I was provided this book free of charge from the publisher in return for my honest opinion.

Best Hair Book Ever by Faithgirlz and Girl's Life Magazine

This is not the typical book I review, but I have a ten year old daughter who is growing her hair out for the first time in several years and I thought it would be fun to go through a book like this, spend time with my daughter and end up with a few new cute hairstyles.

This book, Best Hair Book Ever:  Cute Cuts, Sweet Styles and Tons of Tress Tips by the editors of Faithgirlz and Girls' Life Magazine, is a good book for what it is.  It is definitely aimed at that preteen/early teen age girl and my daughter found the book appealing.  It is packed with bright colors and lots of pictures, which made following the directions easier for her.  Even though I only thought about half the hairstyles in it were interesting, my daughter bookmarked a bunch she wanted me to try on her.  I even used the book to do an updo of her hair for my sister's wedding, which saved me the cost of going and getting her hair done.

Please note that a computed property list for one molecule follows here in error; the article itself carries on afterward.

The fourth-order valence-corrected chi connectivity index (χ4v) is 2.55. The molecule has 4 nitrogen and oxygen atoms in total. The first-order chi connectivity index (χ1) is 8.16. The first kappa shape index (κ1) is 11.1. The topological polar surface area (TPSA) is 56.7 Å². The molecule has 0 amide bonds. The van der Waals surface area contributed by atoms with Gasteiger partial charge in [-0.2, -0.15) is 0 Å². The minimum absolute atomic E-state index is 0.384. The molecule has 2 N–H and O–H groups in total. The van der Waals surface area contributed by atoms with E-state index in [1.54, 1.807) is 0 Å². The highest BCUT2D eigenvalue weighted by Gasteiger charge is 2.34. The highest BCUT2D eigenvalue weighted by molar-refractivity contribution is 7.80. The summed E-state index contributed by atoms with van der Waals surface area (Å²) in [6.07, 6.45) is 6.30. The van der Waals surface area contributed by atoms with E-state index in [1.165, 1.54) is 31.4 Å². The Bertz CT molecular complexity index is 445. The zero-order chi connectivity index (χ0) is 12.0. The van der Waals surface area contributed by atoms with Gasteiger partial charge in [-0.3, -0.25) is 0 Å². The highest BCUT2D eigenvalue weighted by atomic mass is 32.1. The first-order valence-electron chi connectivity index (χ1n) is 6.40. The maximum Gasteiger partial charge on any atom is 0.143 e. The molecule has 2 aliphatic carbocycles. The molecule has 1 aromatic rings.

Overall, I would recommend this book for girls 9-15.  It would be a great gift for a girl who wants to be creative with her hair or as a book to bring out at a slumber party for girls.  The book includes hairstyles that could be done on anyone, some would even work for African-American hair.

I was provided this book free of charge from the publisher in return for my honest review.

Friday, September 11, 2015

Slow to Judge by David B. Capes

Slow to Judge:  Sometimes It's OK to Listen by David B. Capes is one of those books that just needed to be written.  The main theme of the book is that we as Christians don't need to openly debate everyone we disagree with.  Instead, if we spent more time making the other person feel as though they are being heard, we will make a greater impact with fewer words.  In this day and age, it may not be the popular sentiment, but it is a true one.